By almost any index Mexico has historically struggled in the last century with economic and social growth. For example, Kearney's (2005) well-respected Globalization Index ranks Mexico 42nd in the world and the U.N. Human Development Reports (2003) rank Mexico 53rd in its Human Development Index. Recently, however, Mexico appears to have made a commitment to transform into a competitive nation by privatizing state-owned industries, reducing international commerce barriers and tariffs, attracting foreign investment, and establishing free-trade agreements (NAFTA) with neighbors such as the United States and Canada (Young & Welsch, 1993). However, to sustain the changes, a strong and capable group of domestic entrepreneurs are needed in Mexico.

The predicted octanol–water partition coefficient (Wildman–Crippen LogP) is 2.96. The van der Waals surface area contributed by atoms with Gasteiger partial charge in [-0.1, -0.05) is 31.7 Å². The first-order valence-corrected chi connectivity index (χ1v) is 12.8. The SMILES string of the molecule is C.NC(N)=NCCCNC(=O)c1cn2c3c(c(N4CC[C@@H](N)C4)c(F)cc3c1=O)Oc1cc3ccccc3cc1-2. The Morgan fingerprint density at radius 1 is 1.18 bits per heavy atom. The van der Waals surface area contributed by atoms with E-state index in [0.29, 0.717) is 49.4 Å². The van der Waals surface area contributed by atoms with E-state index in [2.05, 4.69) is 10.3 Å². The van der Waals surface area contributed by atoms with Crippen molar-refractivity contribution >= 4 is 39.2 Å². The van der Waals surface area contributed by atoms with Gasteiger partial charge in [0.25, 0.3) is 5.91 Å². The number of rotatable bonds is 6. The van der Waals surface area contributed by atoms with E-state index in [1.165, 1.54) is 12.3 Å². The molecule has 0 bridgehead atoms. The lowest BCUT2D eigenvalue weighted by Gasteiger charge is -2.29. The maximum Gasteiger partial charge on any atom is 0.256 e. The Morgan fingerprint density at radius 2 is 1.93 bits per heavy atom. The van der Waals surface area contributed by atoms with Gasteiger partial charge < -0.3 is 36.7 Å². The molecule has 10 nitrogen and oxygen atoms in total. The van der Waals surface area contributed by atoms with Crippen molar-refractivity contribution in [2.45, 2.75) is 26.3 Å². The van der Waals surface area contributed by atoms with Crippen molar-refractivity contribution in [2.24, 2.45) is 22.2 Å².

Alvarez, R.D., DeNoble, A.F. and Jung, D. (2006), "Educational Curricula and Self-Efficacy: Entrepreneurial Orientation and New Venture Intentions among University Students in Mexico", Galbraith, C.S. and Stiles, C.H. (Ed.) Developmental Entrepreneurship: Adversity, Risk, and Isolation (International Research in the Business Disciplines, Vol. 5), Emerald Group Publishing Limited, Bingley, pp. 379-403. https://doi.org/10.1016/S1074-7877(06)05019-7
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